The Faithful Friend
Thankfully, he doesn’t leave us to ourselves in order to find the true model of friendship. For this he points to the greatest friend—Jesus himself. Scene by scene, Hunter unfolds the beauty of Christ in all his fullness of friendship to those least deserving of it. The Lord Jesus Christ is patient when wronged, does not return evil for evil, willingly offers his life in the place of sinners, and commits to them an unwavering friendship through every trial of life. There is no friend like Jesus, and Hunter is at his best when pointing to the Christ of God.
The grief of friendship? Losing them. Not necessarily through betrayal or some other sin (though this happens quite often!), but through distance and finally, death. The mobility of our modern society can rip friendships apart in ways that cause severe grief. Just ask the wife who moved because of her husband’s job far away from her friends. Ask the man whose best friend was forced to re-locate away from his church. Ask the high school student who just waved goodbye to his best friend as the moving truck pulls out of the driveway.
Yet, death is ultimately the final enemy of friendship. It stalks all our relationships with the incessant whisper that the friend we love will soon be gone. Time is fleeting, and life is a vapor. Here again, Hunter provides the biblical theology of friendship that sustains weary ones with a word of encouragement. Friendships in the Lord Jesus Christ never end.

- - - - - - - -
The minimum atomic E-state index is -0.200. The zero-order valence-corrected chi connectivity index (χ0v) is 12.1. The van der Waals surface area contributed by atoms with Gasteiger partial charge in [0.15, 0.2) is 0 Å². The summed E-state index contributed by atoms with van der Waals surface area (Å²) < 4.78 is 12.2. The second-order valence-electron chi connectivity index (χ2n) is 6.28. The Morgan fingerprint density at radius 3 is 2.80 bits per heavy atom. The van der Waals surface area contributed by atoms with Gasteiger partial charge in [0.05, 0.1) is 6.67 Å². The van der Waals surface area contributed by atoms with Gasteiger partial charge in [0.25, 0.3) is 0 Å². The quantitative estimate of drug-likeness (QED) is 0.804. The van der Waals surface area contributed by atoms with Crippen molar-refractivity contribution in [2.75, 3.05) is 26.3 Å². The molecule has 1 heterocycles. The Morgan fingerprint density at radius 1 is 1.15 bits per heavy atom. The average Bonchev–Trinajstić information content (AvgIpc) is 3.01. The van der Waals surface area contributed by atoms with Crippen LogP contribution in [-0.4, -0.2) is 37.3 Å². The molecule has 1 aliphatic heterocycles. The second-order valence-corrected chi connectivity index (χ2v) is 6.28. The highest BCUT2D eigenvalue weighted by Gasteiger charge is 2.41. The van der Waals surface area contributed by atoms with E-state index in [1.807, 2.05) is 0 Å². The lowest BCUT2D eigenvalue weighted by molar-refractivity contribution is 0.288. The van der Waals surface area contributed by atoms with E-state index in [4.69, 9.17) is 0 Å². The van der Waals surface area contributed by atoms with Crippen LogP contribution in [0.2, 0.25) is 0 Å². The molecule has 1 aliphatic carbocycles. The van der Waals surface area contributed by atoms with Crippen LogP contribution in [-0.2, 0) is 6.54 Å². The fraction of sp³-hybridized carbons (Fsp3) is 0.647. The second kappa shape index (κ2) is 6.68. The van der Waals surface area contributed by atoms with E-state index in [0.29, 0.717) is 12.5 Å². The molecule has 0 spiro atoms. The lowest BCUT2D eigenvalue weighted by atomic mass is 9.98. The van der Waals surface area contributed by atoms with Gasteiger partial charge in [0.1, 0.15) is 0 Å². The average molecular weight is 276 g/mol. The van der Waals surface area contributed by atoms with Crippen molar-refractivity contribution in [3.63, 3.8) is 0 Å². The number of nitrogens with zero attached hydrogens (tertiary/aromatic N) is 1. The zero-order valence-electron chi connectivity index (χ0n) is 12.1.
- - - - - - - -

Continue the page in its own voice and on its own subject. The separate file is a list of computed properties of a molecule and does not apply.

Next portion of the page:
Many people think that eternal life will be boring. But think about your most joyful moments with friends. Now take that joy, multiply it by ten thousand, and project it into your eternal future. The whole of that happiness merely gestures in the direction of the joys to come. History ends with neither a bang nor a whimper, but with the laugher of friends.
The hope of any author is that their book might live beyond their own circle of friends. For Hunter, this book accomplishes that goal because, in the end, the friend of whom he speaks, lives beyond his written words and points to the eternal Word—the Lord Jesus Christ, the friend of sinners.
Douglas E. Baker is Tenth Presbyterian Church’s current Church Administrator, having joined the team in 2018. He enjoys history, theology, and Chick-fil-A. He holds degrees from LSU, Johns Hopkins, and New Orleans Baptist Theological Seminary.
Originally posted on Tenth Presbyterian Church website on October 31, 2018. Republished by permission.